With benefits like better quality sleep, a boost in brainpower, and increased levels of happiness, it's no wonder why exercise is a major part of your daily routine. The fact that you're getting up and out is a win in itself, but science and experts agree: there are loads of benefits to diversifying your workouts, especially if you want to avoid injury.
"Variety is the spice of fitness," says Adam Rosante, celebrity strength and nutrition coach. "One of the surest ways to hit a plateau is to do the same workout over and over."
While it's not for everyone, you can work out every single day if you want to forgo a rest day—as long as you do so smartly. "You can do some sort of cardio or strength training seven days a week if you really want to," says Dennis Cardone, D.O., chief of primary care sports medicine at NYU Langone Medical Center. "Especially if you're not doing max lifts, and opting for smaller sets of 10-or-so reps." (And be sure you're hitting that foam roller.)
So how do you structure your weekly plan to reduce injury and optimize results? (After all, the CDC's recommendation is pretty broad: 150 minutes of moderate activity every week with two days of muscle-strengthening.) We've got you covered with this perfectly balanced weekly workout plan from Rosante. "Give it a whirl, and you can get stronger and leaner while improving your overall conditioning and boosting your energy," he says.
Monday: Upper-body strength training (45 to 60 minutes)
It's no secret that strength training is a critical part of any weekly workout schedule. Sure, dumbbells and barbells may look overwhelming at times, but strength training can help build lean muscle, increase bone strength, and prevent injury. Try this upper-body dumbbell workout, or incorporate HIIT into your upper body training with this at-home bodyweight workout.
Just remember to change up your strength routine every three to four weeks to keep seeing results, suggests Holly Rilinger, celebrity trainer and creative director for Cyc Fitness. (Check out this 4-Week Strength-Training Plan.)
Tuesday: Lower-body strength training (30 to 60 minutes)
Since the general rule of thumb when it comes to lifting is to allow 48 hours of recovery time between working the same muscle group (when you train, you develop microscopic tears in the muscles that produce inflammation, and your body needs this in-between time to repair the tears), focus on lower body strength on 'day two' to give your upper body muscles a rest. Try this lower body fat-burning workout that uses a resistance band and dumbbells.
Wednesday: Yoga or a low-impact activity like barre, light cycling, or swimming (30 to 60 minutes)
"The general rule of thumb is that you don't want to do the same activity on successive days," says Cardone. "So, if you have a high impact day, follow that up with a low impact day." A low-impact workout will ensure you give your muscles time to recover before you hit the heavy weights again, but can still be a great way to burn major calories.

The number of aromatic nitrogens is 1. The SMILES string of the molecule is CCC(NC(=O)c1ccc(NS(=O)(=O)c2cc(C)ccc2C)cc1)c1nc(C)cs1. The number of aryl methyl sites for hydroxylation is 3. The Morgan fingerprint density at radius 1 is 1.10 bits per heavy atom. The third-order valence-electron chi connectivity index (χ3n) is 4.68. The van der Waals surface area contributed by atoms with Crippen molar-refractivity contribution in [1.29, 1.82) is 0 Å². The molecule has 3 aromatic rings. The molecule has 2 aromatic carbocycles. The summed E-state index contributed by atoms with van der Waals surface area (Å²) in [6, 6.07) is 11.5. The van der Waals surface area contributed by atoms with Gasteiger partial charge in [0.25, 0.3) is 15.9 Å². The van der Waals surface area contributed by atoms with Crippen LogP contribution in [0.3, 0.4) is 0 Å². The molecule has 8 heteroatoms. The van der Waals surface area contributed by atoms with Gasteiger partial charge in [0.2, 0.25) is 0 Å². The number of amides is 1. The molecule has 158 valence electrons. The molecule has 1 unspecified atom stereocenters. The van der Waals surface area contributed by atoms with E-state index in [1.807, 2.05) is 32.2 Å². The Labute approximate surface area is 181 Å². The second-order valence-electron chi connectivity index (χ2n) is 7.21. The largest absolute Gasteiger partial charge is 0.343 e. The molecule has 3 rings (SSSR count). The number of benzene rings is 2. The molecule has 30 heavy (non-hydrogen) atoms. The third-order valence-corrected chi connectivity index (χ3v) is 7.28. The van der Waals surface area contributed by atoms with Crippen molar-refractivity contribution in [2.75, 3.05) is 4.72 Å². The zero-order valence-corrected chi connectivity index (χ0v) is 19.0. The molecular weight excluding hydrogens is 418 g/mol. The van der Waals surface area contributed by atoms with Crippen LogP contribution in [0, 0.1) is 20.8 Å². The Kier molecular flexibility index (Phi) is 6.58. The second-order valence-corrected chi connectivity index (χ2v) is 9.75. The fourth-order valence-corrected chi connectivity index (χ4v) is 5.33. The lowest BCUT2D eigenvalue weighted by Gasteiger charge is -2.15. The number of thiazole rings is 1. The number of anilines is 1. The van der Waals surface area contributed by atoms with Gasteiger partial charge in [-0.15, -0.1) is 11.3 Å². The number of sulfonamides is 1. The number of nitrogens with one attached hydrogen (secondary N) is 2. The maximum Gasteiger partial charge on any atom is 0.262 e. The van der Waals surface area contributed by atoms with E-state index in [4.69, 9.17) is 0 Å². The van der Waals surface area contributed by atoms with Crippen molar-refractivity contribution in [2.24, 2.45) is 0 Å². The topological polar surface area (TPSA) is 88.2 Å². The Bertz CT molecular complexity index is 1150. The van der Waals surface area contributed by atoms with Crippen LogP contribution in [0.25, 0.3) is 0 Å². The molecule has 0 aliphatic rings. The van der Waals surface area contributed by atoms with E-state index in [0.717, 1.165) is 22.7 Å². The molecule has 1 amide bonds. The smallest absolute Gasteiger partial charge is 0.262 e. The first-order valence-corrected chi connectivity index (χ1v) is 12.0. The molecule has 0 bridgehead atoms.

Thursday: HIIT (20 minutes)
Not only do these fast-paced workouts take half the time, but they can also provide the same health benefits as endurance activities, according to one University of Birmingham study. There's even evidence that those who pick up HIIT-style workouts are more likely to stick to their routine because of the variety of movements.
"HIIT could take dozens of forms, but a good start would be to pick something you like, like running, cycling, rowing, or dancing," says Rosante. "Then, do it for intervals of time. Short bursts of full effort work coupled with lower-intensity work of the same move." (Here, score six HIIT moves from Rosane that tone in 30 seconds.)
Friday: Total-body strength training (30 to 60 minutes)
"When it comes to strength training, you should aim to hit all of your major muscle groups like your quads, glutes, hamstrings, chest and upper back, plus core," says Rosante, who encourages a primary focus on heavier compound lifts like the deadlift, hip thrust, squat, bench press and weighted rowing movements (plus anti-movement exercises for your core). "Think plank and plank variations as well as exercises like the Paloff press," he says.
Saturday: Steady-state cardio (running or cycling for as long as feels comfortable for you)
Yes, HIIT workouts tend to get all of the attention these days (HIIT has a ton of benefits), but steady-state cardio is still important for your health. In fact, a recent study found that running just two hours a week can significantly extend your lifespan, providing some pretty convincing evidence that running deserves a place in your weekly workout schedule. Ditto for biking—one recent study suggested biking can help you live longer while reducing your risk of cancer and heart disease by nearly half.
Sunday: Rest (Don't forget to foam roll and stretch!)
"Think of fitness as a lifelong experience," says Rilinger. "When we're younger, we feel invincible and ignore the warning signs. Giving your body the time it needs to recover means you can stay in the game longer." (FYI, here's How to Hack Your Rest Day to Get the Most Out Of Your Workouts.)
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